“Admire” the desirable organic farm which is 2,3 hectares in area and a vegetable garden which measures 2.000 m2 of a school
A rooftop vegetable garden which measures 2,000 m2 and a farm of 2.3 hectares in Thanh Cao commune, Thanh Oai province, Hanoi with fruit trees and animal husbandry help to provide fresh ingredients for the school’s kitchen and serve as a field trip destination for our students.
The organic papaya garden in JIS farm
To have organic food in daily meals is a legitimate need and should be met by the market. However, the problem of contaminated food and vegetables soaked in chemicals is now frightening consumers. Some food manufacturers and traders have used pesticides, growth promoters and ripening enhancer, etc.
The remainder of these chemicals in contaminated food accumulate gradually in the human body, generating diseases such as cancer, dementia, osteoporosis, osteoarthritis, birth defects … The need for clean, safe, quality food is of more concern than ever.
Take initiative in clean food sources
As a school that meets international standards, Japanese International School has built its own organic farms to proactively provide food for students, teachers and staff to ensure all-round and long-term health. At present, the school owns a rooftop vegetable garden of 2,000m2 to grow vegetables and a 2.3-hectare farm in Thanh Cao commune, Thanh Oai district, Hanoi to grow fruit trees and raise livestock.
A garden full of grapefruits
Fishponds provide fresh fish for the school’s kitchen.
Mrs. Dao Thi Sinh, a veterinarian at JIS farm, said at that moment, there were more than 100 pigs to meet the needs of the school for fresh pork and pork products such as sausages of all kinds. Chicken farms have a breeding area of up to 2,000 chicken, providing eggs and fresh meat.
"With a large area of water surface, the school raise ducks, Muscovy ducks and geese. The system of fish ponds with the maximum capacity of up to 10 tons of freshwater fish per year meets the demand for fresh fish and fish dishes for students and teachers in school", Mrs. Sinh said.
As far as we know, all fodder is made from marine fish and some cooked seafood mixed with maize and soybean grits in a certain proportion suitable for each development stage of that livestock. According to Mrs. Sinh, the farms apply closed-loop agriculture to ensure environmental hygiene. Stages from breeding, feeding, slaughtering, packing to transportation are strictly controlled.
According to Mrs. Sinh, all fodder is totally organic, mixed in a certain proportion suitable for each development stage of that livestock.
The cages are usually cleaned and aired. Wastes are pumped into biogas holes to create biogas for cooking, ensuring environmental hygiene.
Disease control is emphasized. Whenever you enter a farm, wearing boots, masks, and sterilization are compulsory steps.
The clean vegetable garden in a greenhouse on the roof.
Clean water from the spray system
Besides vegetables, in the garden, there are also spices
Vine spinach grown by organic methods will provide sweet and tasty bowls of soup
The farm has proactively provided food for students, teachers and staff in the school.
A destination for field trips
At present, the farm also has an orchard with all kinds of fruit trees such as bananas, guavas, apples, papaya, persimmons, grapefruits, jackfruits, etc. It provides fresh fruits for desserts in the school.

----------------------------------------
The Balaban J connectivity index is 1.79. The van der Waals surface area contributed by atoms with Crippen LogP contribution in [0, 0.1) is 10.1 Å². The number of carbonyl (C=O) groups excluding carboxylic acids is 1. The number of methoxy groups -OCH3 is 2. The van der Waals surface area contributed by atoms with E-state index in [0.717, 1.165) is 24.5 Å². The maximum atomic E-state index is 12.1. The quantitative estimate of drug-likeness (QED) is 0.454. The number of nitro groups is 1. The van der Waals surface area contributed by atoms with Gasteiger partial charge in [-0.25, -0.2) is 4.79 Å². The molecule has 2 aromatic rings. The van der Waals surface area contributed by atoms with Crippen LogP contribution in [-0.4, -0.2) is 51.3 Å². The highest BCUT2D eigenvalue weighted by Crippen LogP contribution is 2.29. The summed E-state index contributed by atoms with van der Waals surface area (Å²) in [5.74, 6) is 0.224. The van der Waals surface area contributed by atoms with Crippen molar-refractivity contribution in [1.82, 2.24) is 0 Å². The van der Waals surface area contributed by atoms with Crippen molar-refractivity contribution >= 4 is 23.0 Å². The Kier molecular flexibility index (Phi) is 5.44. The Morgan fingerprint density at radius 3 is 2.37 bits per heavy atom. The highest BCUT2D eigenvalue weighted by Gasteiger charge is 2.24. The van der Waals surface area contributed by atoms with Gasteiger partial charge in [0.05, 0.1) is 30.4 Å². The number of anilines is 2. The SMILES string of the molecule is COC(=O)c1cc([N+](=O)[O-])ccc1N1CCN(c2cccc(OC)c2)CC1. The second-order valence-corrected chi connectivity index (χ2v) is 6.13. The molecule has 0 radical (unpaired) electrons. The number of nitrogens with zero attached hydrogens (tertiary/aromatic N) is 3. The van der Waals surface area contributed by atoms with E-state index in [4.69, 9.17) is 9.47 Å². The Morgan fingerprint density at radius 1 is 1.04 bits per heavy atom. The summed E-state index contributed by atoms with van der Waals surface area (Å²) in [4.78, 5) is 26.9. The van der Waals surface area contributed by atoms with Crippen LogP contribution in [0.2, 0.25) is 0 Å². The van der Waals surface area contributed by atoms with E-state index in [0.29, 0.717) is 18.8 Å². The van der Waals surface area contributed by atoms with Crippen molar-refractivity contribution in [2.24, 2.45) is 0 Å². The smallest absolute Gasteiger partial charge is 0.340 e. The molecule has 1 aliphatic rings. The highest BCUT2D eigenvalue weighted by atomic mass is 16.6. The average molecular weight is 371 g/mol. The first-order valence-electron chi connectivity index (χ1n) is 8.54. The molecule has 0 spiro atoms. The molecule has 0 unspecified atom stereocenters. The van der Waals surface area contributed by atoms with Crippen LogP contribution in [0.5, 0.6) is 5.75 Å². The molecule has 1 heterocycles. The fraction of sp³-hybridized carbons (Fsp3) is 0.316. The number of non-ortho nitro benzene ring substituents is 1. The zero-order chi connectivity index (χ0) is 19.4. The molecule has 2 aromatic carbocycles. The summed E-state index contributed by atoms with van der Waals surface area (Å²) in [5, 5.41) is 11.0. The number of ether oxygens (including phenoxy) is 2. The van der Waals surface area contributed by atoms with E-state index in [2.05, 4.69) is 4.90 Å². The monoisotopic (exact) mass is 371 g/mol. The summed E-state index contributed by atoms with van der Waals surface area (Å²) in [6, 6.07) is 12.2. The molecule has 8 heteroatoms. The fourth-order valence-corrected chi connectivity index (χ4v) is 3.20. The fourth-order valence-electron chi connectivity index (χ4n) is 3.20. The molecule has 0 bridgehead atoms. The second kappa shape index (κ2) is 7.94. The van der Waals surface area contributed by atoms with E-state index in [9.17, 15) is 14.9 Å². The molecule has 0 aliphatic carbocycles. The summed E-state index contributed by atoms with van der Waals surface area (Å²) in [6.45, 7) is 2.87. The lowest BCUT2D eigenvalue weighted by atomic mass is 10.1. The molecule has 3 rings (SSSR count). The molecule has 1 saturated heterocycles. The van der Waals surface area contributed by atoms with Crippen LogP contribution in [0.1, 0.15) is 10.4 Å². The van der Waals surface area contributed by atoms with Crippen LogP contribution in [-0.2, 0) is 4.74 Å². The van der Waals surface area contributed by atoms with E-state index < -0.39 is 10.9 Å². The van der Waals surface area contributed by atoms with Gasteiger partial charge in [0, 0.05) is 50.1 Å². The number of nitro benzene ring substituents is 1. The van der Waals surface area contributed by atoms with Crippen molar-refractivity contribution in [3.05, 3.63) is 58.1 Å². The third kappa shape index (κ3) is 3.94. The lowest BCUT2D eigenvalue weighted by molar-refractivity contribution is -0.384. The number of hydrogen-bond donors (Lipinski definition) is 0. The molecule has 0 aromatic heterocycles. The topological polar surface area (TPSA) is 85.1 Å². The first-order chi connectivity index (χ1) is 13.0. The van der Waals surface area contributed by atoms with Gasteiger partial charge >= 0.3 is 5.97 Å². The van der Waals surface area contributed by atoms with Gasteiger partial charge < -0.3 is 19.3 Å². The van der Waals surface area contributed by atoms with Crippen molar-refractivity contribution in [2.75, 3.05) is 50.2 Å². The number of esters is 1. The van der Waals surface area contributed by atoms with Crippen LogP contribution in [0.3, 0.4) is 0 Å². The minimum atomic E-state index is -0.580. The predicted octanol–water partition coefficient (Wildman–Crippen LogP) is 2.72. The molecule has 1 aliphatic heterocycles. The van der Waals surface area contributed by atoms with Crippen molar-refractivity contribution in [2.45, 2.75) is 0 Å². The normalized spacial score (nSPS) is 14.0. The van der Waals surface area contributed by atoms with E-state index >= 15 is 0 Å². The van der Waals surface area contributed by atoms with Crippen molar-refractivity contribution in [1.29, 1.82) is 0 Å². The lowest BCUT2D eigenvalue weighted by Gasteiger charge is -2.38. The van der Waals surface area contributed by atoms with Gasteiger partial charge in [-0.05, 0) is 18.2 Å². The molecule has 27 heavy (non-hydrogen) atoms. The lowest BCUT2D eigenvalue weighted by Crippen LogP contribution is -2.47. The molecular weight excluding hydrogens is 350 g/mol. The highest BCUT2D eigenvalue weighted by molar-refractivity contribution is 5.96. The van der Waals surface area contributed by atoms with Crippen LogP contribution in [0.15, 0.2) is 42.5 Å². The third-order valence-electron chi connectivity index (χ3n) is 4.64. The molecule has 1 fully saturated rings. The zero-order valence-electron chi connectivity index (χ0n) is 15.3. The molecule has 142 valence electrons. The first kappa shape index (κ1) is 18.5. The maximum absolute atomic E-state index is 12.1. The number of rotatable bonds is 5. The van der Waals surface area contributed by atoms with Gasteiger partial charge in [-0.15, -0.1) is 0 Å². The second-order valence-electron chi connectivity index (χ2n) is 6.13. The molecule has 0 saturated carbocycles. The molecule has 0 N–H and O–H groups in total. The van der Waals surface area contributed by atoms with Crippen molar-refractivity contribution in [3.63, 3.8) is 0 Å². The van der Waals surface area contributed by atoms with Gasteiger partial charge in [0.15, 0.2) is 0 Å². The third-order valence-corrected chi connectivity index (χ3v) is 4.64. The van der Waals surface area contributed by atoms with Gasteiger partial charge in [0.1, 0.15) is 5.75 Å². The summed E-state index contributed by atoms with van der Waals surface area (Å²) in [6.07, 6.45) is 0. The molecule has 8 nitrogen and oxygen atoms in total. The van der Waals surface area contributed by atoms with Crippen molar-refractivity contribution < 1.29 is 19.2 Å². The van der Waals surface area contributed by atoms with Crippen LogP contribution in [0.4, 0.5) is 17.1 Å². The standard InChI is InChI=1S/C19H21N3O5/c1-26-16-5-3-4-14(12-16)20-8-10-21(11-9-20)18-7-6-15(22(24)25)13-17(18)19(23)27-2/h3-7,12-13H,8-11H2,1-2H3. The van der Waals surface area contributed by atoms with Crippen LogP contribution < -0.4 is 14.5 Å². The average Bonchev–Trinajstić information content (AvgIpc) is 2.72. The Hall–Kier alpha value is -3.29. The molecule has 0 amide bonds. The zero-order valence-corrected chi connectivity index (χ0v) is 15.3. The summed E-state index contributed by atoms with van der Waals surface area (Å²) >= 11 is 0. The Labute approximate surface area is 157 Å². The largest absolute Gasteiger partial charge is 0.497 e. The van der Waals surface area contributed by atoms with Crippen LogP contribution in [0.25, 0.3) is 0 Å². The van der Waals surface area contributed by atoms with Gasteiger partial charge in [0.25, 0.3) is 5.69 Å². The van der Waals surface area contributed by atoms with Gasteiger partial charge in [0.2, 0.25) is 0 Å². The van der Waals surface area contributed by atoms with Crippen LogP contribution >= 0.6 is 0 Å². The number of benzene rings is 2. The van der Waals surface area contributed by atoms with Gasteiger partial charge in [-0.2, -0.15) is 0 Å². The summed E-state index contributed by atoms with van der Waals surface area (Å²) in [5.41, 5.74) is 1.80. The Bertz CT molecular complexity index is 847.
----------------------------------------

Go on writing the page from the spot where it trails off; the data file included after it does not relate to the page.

Fresh vegetables are grown in the school's rooftop garden with a variety of seasonal vegetables. There are water spinach, green cabbage, kohlrabi, bean sprouts … watered using the clean water spray system. Because they are planted and taken care of organically, it should help to prevent pestilent insects. Gardeners also use chili peppers, ginger, garlic … in the spray water.
The 2,000 square meter vegetable garden on the rooftop is carefully tended by the gardener
Intercropping help produce a greater yield
The cabbage patch
A ripe okra ready to be bred for the next crop
The green vegetabls garden in the city makes us feel like we are in the countryside.
Originally a medicinal herb, wild wormwood is grown for some dishes for students, teachers and staff in the school.
Gardeners also use chili peppers, ginger, garlic … in the spray water to prevent pestilent insects.
The flower trellis adds to the “poeticness” of the garden.
With the international advanced education model designed to educate "wise" students, Japanese International School not only focuses on character education and skills but also on health and physical development of students. This organic farm model has become an ideal destination for field trips. Teachers of different subjects took their students to the farm, the vegetable garden and they learned about interesting topics such as things in nature, food chain, kinds of plants … This is applying knowledge into reality, which helps students better understand their lessons.
In order to build such a large-scale farm, Japanese International School had to invest a great deal of money, but what worth more are the devotion and effort. In the current context of climate change, extreme weathers have heavily affected crop productivity. As an important part of JIS, the farm and the rooftop garden have become a “rare and desirable” feature in many schools in our country.
Recently, Year 6 CIP students paid a visit to the farm as part of their Science subject.
The farm not only provides clean, quality food ingredients but also becomes a destination for field trips.
The farm and the rooftop garden have become a “rare and desirable” feature in many schools in our country.